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Withdrawing Benzodiazepines in Patients With Anxiety Disorders

Overview of attention for article published in Current Psychiatry Reports, January 2016
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About this Attention Score

  • In the top 25% of all research outputs scored by Altmetric
  • High Attention Score compared to outputs of the same age (89th percentile)
  • High Attention Score compared to outputs of the same age and source (84th percentile)

Mentioned by

blogs
1 blog
twitter
5 tweeters

Citations

dimensions_citation
13 Dimensions

Readers on

mendeley
74 Mendeley
Title
Withdrawing Benzodiazepines in Patients With Anxiety Disorders
Published in
Current Psychiatry Reports, January 2016
DOI 10.1007/s11920-015-0642-5
Pubmed ID
Authors

Malcolm Lader, Andri Kyriacou

Abstract

The large class of CNS-depressant medications-the benzodiazepines-have been extensively used for over 50 years, anxiety disorders being one of the main indications. A substantial proportion (perhaps up to 20-30 %) of long-term users becomes physically dependent on them. Problems with their use became manifest, and dependence, withdrawal difficulties and abuse were documented by the 1980s. Many such users experience physical and psychological withdrawal symptoms on attempted cessation and may develop clinically troublesome syndromes even during slow tapering. Few studies have been conducted to establish the optimal withdrawal schedules. The usual management comprises slow withdrawal over weeks or months together with psychotherapy of various modalities. Pharmacological aids include antidepressants such as the SSRIs especially if depressive symptoms supervene. Other pharmacological agents such as the benzodiazepine antagonist, flumazenil, and the hormonal agent, melatonin, remain largely experimental. The purpose of this review is to analyse the evidence for the efficacy of the usual withdrawal regimes and the newer agents. It is concluded that little evidence exists outside the usual principles of drug withdrawal but there are some promising leads.

Twitter Demographics

The data shown below were collected from the profiles of 5 tweeters who shared this research output. Click here to find out more about how the information was compiled.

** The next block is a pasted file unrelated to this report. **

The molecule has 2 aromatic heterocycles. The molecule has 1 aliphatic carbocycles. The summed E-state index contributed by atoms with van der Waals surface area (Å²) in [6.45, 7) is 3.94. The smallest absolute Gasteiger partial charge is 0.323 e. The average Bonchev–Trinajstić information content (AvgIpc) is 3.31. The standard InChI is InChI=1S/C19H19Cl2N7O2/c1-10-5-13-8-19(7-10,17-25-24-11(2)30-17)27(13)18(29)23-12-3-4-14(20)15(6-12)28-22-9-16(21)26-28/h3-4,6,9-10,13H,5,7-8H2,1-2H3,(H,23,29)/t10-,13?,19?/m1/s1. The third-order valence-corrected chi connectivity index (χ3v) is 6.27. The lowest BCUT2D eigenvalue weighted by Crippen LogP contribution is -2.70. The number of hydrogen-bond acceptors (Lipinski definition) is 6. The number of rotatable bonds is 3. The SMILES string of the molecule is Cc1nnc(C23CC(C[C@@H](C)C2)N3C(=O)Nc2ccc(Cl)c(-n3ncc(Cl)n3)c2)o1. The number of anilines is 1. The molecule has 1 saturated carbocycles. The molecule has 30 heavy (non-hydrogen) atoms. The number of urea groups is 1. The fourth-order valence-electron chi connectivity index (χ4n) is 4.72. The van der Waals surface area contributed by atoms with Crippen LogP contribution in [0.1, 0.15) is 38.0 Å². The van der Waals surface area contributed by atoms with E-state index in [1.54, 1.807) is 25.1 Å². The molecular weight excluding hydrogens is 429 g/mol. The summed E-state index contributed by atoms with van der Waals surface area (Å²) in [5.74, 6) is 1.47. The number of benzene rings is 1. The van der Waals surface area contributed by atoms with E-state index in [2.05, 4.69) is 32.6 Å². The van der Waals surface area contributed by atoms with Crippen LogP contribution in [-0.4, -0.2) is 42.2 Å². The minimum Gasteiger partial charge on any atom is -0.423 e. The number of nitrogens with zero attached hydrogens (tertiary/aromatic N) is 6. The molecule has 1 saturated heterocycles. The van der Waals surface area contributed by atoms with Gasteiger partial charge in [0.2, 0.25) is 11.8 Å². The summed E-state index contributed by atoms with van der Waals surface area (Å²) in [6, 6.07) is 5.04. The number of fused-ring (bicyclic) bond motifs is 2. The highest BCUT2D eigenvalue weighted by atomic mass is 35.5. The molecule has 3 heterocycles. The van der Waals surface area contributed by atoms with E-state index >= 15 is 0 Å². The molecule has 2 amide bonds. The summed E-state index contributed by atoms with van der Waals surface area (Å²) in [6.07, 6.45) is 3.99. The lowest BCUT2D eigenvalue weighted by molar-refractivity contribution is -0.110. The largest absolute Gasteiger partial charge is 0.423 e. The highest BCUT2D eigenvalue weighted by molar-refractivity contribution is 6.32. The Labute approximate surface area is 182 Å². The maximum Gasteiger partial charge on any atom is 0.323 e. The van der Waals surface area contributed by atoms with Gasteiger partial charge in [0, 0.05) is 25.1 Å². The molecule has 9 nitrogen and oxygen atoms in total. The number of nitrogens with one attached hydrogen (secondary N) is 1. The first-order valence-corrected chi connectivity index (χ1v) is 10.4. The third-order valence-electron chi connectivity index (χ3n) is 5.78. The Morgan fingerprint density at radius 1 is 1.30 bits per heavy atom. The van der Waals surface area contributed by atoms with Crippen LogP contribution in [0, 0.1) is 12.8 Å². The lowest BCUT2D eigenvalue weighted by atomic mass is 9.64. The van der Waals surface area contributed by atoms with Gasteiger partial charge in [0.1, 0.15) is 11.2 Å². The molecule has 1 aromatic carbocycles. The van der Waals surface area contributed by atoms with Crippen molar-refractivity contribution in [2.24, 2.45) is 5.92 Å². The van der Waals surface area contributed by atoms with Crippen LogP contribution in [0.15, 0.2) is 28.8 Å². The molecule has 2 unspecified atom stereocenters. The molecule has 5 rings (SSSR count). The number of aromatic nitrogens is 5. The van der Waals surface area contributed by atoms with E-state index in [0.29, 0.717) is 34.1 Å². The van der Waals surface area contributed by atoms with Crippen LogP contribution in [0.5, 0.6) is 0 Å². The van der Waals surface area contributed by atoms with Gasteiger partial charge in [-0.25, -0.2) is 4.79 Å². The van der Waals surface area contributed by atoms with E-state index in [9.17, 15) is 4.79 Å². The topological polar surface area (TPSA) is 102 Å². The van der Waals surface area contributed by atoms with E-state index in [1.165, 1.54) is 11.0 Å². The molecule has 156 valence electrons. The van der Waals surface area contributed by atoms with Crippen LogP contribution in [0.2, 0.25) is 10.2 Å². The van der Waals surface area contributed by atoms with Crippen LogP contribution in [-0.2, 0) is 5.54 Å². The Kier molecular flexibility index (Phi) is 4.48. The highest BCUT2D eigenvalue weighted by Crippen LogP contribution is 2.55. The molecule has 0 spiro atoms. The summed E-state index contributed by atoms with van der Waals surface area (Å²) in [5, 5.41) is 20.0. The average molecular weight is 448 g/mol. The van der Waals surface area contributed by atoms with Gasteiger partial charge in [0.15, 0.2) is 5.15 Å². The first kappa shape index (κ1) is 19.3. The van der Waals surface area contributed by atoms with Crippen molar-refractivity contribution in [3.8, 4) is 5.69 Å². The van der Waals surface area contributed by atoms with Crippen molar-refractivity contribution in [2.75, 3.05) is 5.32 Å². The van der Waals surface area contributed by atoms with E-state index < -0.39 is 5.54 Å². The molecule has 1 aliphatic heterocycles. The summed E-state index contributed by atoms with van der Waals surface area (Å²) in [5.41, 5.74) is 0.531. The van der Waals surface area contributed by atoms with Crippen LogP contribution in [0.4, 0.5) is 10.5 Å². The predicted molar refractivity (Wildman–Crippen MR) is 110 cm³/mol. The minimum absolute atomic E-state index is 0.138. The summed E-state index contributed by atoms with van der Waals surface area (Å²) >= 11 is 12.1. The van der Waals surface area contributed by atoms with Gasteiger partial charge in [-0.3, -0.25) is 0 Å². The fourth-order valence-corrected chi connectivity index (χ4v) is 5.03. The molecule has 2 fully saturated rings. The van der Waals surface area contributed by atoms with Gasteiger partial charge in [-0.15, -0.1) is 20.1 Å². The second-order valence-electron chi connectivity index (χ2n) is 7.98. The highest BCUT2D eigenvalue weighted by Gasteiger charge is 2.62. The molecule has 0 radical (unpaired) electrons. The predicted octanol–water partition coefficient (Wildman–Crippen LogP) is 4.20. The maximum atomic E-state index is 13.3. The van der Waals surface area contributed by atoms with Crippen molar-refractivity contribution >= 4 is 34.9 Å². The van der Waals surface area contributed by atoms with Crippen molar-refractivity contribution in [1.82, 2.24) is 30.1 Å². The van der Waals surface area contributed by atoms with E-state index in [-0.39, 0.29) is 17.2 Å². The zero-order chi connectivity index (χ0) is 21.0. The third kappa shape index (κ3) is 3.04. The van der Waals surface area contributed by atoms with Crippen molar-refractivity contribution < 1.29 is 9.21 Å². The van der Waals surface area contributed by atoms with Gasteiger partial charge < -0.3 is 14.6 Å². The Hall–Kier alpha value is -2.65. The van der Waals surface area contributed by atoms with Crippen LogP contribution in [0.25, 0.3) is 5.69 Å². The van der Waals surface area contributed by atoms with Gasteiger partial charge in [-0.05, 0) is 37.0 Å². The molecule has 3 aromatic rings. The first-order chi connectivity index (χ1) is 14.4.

Mendeley readers

The data shown below were compiled from readership statistics for 74 Mendeley readers of this research output. Click here to see the associated Mendeley record.

Geographical breakdown

Country Count As %
Colombia 1 1%
Unknown 73 99%

Demographic breakdown

Readers by professional status Count As %
Student > Master 18 24%
Researcher 10 14%
Student > Bachelor 10 14%
Student > Postgraduate 10 14%
Student > Ph. D. Student 6 8%
Other 20 27%
Readers by discipline Count As %
Medicine and Dentistry 37 50%
Unspecified 9 12%
Psychology 9 12%
Pharmacology, Toxicology and Pharmaceutical Science 8 11%
Neuroscience 5 7%
Other 6 8%

Attention Score in Context

This research output has an Altmetric Attention Score of 13. This is our high-level measure of the quality and quantity of online attention that it has received. This Attention Score, as well as the ranking and number of research outputs shown below, was calculated when the research output was last mentioned on 20 December 2016.
All research outputs
#1,051,557
of 12,513,856 outputs
Outputs from Current Psychiatry Reports
#113
of 816 outputs
Outputs of similar age
#36,587
of 351,152 outputs
Outputs of similar age from Current Psychiatry Reports
#6
of 39 outputs
Altmetric has tracked 12,513,856 research outputs across all sources so far. Compared to these this one has done particularly well and is in the 91st percentile: it's in the top 10% of all research outputs ever tracked by Altmetric.
So far Altmetric has tracked 816 research outputs from this source. They typically receive more attention than average, with a mean Attention Score of 7.9. This one has done well, scoring higher than 86% of its peers.
Older research outputs will score higher simply because they've had more time to accumulate mentions. To account for age we can compare this Altmetric Attention Score to the 351,152 tracked outputs that were published within six weeks on either side of this one in any source. This one has done well, scoring higher than 89% of its contemporaries.
We're also able to compare this research output to 39 others from the same source and published within six weeks on either side of this one. This one has done well, scoring higher than 84% of its contemporaries.